I wrote Steinberg to get a refund

I’d suggest setting the program aside as an investment. When each upgrade comes up, check its new functionality and re-evaluate. Chances are getting a refund now and then buying back in later will cost you more in the long run, particularly if you bought your first copy as a cross-grade (which, since you are a professional, is likely).

(It’s not unlike a stock investor that goes to cash at the first sign of market weakness and then is out of the market as it rises.)

Talk about undemanding: you gleefully bought software that you a) knew was v1.0 and b) didn’t know what it was supposed to be.

I never saw anything published by Daniel that said it was “going to look a lot like Cubase”.

Actually, if Dorico did look like Cubase, I probably wouldn’t be interested in it. I don’t need another sequencer - one is quite enough, and anyway the one I use isn’t Cubase.

When you buy a new software, you never know what are you going to buy exactly. Throughout of my life I’ve bought many musical software programs and I’ve still tested more.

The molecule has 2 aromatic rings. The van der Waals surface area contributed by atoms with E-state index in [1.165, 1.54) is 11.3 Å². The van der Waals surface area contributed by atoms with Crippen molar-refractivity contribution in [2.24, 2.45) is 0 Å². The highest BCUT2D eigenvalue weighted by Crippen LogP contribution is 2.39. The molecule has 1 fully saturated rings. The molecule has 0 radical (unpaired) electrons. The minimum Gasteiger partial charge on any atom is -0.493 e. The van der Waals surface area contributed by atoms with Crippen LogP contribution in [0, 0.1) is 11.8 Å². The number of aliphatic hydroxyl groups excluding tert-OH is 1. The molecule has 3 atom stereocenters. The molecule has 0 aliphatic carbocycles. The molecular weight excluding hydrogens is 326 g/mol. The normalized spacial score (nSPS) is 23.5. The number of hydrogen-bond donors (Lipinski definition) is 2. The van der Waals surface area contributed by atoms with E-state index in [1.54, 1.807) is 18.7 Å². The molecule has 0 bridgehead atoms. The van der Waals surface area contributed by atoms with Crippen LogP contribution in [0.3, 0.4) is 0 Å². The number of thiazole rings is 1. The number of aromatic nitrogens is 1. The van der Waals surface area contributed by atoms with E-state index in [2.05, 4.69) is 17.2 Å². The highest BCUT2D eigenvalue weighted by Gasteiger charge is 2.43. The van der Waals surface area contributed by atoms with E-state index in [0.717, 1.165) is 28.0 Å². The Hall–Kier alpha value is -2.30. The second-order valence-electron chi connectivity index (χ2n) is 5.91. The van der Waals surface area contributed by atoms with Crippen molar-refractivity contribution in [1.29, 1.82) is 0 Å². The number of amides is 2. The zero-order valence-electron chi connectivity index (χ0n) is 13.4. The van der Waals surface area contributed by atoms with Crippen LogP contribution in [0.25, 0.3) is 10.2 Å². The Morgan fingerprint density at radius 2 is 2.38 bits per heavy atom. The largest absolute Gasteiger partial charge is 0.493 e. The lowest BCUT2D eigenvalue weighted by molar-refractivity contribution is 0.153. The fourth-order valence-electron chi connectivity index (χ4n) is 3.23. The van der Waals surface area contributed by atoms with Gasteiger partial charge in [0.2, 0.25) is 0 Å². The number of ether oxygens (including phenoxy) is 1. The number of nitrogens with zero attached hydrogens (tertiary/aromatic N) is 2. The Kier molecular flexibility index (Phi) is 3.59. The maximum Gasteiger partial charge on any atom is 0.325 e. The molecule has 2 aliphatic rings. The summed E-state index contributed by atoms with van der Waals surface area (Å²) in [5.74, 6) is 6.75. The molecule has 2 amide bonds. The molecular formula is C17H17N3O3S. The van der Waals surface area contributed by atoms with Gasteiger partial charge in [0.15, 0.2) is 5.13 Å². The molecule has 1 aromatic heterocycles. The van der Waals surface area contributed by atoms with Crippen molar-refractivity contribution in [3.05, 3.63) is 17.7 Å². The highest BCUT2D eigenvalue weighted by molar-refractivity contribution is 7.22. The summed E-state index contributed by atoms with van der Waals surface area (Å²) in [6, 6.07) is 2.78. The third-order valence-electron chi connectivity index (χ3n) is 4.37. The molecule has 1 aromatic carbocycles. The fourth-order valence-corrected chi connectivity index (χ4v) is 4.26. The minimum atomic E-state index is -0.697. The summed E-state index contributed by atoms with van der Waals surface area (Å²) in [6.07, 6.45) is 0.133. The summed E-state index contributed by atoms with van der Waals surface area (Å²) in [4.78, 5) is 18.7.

In many cases I didn’t like this one or another one program. That’s all. I know perfectly well that a new software is not released smoothly. I’m not demanding a refund. I know I’ve made an investment that will eventually pay off. But that is not the question. The issue is the transparency in the market. Companies like Steinberg have to make more clear what they are going to come up . I know D. Spreadbury said that the first version would lack many important functionalities, but either I understand the English language very poorly, (which you’ll already have noted) or it was said that the first version would already have keyboard editor, you could edit MIDI controllers, could be assigned VST expressions, and more functions that simply has not been implemented yet.
I’ll wait patiently for the updates of the program.
It doesn’t matter if I buy the software gleefully. What do you mean by that? I just expected a launch of the program, with all the normal bugs, but with functions that Steinberg had announced. (Since the first version). Nothing more than that.

Early adoption without a trial is a ‘risk’. Period.

I want in early, and hope the product succeeds…so I’m taking the risk and paying to play. I’m not really expecting the product to be terribly useful (in terms of total value at this steep price point) right away, but I’m hedging my bet on how well individuals involved in this team did with Sibelius. I might be wasting my money…but if this product fails…it may be decades before we see another attempt at a ‘fresh approach’ in the realm of Notation Software.